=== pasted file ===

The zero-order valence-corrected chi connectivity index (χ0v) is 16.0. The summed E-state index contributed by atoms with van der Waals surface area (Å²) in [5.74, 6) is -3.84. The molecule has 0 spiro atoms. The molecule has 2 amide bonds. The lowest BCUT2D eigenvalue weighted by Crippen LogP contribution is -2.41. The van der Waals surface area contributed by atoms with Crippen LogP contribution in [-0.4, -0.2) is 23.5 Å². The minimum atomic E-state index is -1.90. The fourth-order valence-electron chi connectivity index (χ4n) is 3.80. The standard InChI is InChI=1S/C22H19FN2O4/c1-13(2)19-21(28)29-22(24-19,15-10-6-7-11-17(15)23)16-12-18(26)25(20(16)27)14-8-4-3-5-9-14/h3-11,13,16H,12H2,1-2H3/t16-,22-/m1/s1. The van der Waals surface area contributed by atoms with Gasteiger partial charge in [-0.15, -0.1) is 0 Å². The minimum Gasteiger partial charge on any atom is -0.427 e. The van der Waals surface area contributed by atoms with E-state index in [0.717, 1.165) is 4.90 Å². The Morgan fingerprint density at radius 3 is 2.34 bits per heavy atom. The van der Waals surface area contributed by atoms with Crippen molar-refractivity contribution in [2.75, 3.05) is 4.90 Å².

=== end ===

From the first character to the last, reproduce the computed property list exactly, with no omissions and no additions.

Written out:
The zero-order valence-corrected chi connectivity index (χ0v) is 16.0. The summed E-state index contributed by atoms with van der Waals surface area (Å²) in [5.74, 6) is -3.84. The molecule has 0 spiro atoms. The molecule has 2 amide bonds. The lowest BCUT2D eigenvalue weighted by Crippen LogP contribution is -2.41. The van der Waals surface area contributed by atoms with Crippen LogP contribution in [-0.4, -0.2) is 23.5 Å². The minimum atomic E-state index is -1.90. The fourth-order valence-electron chi connectivity index (χ4n) is 3.80. The standard InChI is InChI=1S/C22H19FN2O4/c1-13(2)19-21(28)29-22(24-19,15-10-6-7-11-17(15)23)16-12-18(26)25(20(16)27)14-8-4-3-5-9-14/h3-11,13,16H,12H2,1-2H3/t16-,22-/m1/s1. The van der Waals surface area contributed by atoms with Gasteiger partial charge in [-0.15, -0.1) is 0 Å². The minimum Gasteiger partial charge on any atom is -0.427 e. The van der Waals surface area contributed by atoms with E-state index in [0.717, 1.165) is 4.90 Å². The Morgan fingerprint density at radius 3 is 2.34 bits per heavy atom. The van der Waals surface area contributed by atoms with Crippen molar-refractivity contribution in [2.75, 3.05) is 4.90 Å².